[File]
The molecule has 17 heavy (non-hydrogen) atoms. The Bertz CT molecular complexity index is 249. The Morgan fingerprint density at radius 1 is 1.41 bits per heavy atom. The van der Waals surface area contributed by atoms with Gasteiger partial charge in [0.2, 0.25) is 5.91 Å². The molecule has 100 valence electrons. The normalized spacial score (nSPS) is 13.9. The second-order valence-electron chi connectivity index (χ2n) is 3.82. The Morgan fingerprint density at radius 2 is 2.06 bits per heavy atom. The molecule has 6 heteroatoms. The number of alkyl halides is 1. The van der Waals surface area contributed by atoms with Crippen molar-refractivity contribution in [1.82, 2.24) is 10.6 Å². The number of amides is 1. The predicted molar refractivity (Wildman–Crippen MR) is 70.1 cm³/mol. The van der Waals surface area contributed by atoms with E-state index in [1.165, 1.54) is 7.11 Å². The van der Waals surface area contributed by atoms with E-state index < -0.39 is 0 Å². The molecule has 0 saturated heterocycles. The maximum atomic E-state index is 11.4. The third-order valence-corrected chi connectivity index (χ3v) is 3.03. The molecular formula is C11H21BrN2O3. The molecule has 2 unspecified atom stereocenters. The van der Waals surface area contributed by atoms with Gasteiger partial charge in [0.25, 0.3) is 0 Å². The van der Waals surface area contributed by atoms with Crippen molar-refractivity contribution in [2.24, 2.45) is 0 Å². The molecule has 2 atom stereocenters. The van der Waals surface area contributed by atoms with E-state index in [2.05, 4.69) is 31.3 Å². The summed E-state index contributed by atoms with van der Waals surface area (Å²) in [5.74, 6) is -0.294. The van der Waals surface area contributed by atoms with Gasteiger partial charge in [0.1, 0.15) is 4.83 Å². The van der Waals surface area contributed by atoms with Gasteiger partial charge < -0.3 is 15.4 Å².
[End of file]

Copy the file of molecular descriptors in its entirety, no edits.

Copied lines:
The molecule has 17 heavy (non-hydrogen) atoms. The Bertz CT molecular complexity index is 249. The Morgan fingerprint density at radius 1 is 1.41 bits per heavy atom. The van der Waals surface area contributed by atoms with Gasteiger partial charge in [0.2, 0.25) is 5.91 Å². The molecule has 100 valence electrons. The normalized spacial score (nSPS) is 13.9. The second-order valence-electron chi connectivity index (χ2n) is 3.82. The Morgan fingerprint density at radius 2 is 2.06 bits per heavy atom. The molecule has 6 heteroatoms. The number of alkyl halides is 1. The van der Waals surface area contributed by atoms with Crippen molar-refractivity contribution in [1.82, 2.24) is 10.6 Å². The number of amides is 1. The predicted molar refractivity (Wildman–Crippen MR) is 70.1 cm³/mol. The van der Waals surface area contributed by atoms with E-state index in [1.165, 1.54) is 7.11 Å². The van der Waals surface area contributed by atoms with E-state index < -0.39 is 0 Å². The molecule has 0 saturated heterocycles. The maximum atomic E-state index is 11.4. The third-order valence-corrected chi connectivity index (χ3v) is 3.03. The molecular formula is C11H21BrN2O3. The molecule has 2 unspecified atom stereocenters. The van der Waals surface area contributed by atoms with Gasteiger partial charge in [0.25, 0.3) is 0 Å². The van der Waals surface area contributed by atoms with Crippen molar-refractivity contribution in [2.24, 2.45) is 0 Å². The molecule has 2 atom stereocenters. The van der Waals surface area contributed by atoms with E-state index in [2.05, 4.69) is 31.3 Å². The summed E-state index contributed by atoms with van der Waals surface area (Å²) in [5.74, 6) is -0.294. The van der Waals surface area contributed by atoms with Gasteiger partial charge in [0.1, 0.15) is 4.83 Å². The van der Waals surface area contributed by atoms with Gasteiger partial charge < -0.3 is 15.4 Å².